Singapore tightens up
published in The Wall Street Journal
Singapore is set to beef up its guidelines against money laundering and terrorist finance. The country’s regulator has announced plans to revise its guidelines regulating financial institutions and the fight money laundering and the funding of terrorism. These will complement the government's latest laws, passed in 2002, to combat criminal financial activities and are likely to be published by the end of 2004.
The guidelines produced by the Monetary Authority of Singapore 'The legislation provides a broad framework while the guidelines help to implement the practical measures,' said Yvette Cheak, head of the Association of Banks in Singapore committee on compliance.
The guidelines also reflect the government's risk-based approach to regulation, said ABS director Ong-Ang Ai Boon. Banks will have to implement more measures to ascertain the risk profiles of customers and the level of risk they represent, she said.
Under the revised guidelines, which will be issued formally by the end of the year, ABS member banks will have to obtain more information about customers. These guidelines complement existing Singapore Monetary Authority regulations.
Examples of compliance measures that must be conducted by banks include due diligence on customers, checks on their sources of funds and tracking unusual money transfers. ABS said yesterday the risks associated with money laundering and Singapore's ability to tackle the issue are important to its reputation as a regional financial hub. 'The reputation is important. We are all at risk and don't want it to be marred,' said Ms Ong.
MAS deputy managing director John Palmer said in a statement: ' Singapore is a member of the Financial Action Task Force on Money Laundering as well as a number of other regional bodies dedicated to combating money laundering and terrorist financing. As a responsible member of the international community, we are committed to the development, promotion and implementation of policies to combat money laundering and terrorist financing.'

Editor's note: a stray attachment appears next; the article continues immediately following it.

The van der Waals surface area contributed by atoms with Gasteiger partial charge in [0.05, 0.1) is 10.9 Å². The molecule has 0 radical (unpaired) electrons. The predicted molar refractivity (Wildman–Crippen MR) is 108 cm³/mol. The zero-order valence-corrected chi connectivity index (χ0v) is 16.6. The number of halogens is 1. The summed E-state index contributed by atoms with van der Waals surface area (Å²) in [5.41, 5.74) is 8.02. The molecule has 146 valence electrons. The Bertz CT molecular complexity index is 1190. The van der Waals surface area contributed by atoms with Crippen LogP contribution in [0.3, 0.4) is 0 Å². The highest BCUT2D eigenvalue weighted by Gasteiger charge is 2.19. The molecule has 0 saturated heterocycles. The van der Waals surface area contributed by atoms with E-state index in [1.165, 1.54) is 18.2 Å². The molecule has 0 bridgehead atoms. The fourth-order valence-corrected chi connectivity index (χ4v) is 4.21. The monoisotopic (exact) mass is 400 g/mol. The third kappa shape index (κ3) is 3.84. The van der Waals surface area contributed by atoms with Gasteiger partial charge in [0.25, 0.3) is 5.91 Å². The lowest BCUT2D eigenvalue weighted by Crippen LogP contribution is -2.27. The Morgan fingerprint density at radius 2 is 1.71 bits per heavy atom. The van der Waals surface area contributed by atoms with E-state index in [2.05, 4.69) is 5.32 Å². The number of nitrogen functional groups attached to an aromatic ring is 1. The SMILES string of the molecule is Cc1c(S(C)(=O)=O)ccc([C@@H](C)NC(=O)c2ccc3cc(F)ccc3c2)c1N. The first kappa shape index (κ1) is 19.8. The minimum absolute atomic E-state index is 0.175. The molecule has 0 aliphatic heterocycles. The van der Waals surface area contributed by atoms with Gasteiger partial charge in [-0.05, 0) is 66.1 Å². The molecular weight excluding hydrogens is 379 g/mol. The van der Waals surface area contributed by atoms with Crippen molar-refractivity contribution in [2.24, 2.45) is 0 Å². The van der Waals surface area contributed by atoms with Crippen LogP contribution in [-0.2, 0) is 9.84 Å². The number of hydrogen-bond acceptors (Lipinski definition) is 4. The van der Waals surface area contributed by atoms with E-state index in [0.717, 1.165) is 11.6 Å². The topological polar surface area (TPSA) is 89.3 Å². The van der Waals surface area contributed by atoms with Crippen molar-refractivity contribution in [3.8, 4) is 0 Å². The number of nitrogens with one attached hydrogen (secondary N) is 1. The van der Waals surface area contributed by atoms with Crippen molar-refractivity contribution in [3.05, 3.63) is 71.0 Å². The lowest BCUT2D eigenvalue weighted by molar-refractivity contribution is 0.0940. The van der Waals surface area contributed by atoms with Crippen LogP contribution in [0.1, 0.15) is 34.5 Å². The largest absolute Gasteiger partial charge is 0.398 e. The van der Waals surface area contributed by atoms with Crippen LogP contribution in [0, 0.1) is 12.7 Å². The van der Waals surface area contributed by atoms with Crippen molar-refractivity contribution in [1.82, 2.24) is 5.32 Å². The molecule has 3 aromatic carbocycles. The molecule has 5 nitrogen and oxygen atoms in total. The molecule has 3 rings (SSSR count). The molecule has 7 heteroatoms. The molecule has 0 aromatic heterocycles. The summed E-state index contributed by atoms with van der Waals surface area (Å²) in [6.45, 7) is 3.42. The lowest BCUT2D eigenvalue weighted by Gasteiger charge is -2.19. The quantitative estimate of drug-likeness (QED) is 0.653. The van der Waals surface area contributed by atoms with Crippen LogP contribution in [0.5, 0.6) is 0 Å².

ABS also announced yesterday that it is organising the Asia -Pacific Financial Crime Conference and Exhibition in Singapore - the first public conference on money laundering to be held in Asia. The event, which will take place in late September, will host 500 local, regional and international participants. It will focus on issues from terrorist financing to bank fraud, and will showcase the educational, training and technological measures available to help combat financial crime.
Singapore is also active in the international effort to combat money laundering and terrorist financing. Singapore is a member of the Financial Action Task Force (FATF), and is represented by an inter-agency team. As part of this team, MAS participates in FATF work including the revision of the FATF 40 Recommendations. Singapore will implement the revised recommendations soon. Singapore is also a member of the Asia Pacific Group on Money Laundering which encourages the adoption of international anti-money laundering standards within Asia Pacific.
In 2003, the Financial Sector Assessment Programme (FSAP) team assessed Singapore's anti-money laundering framework for compliance with the Financial Action Task Force (FATF) standards for Anti-Money Laundering and Countering the Financing of Terrorism. They found that Singapore complied well with most of the FATF standards and had in place a sound and comprehensive legal, institutional, policy and supervisory framework for countering money laundering and the financing of terrorism.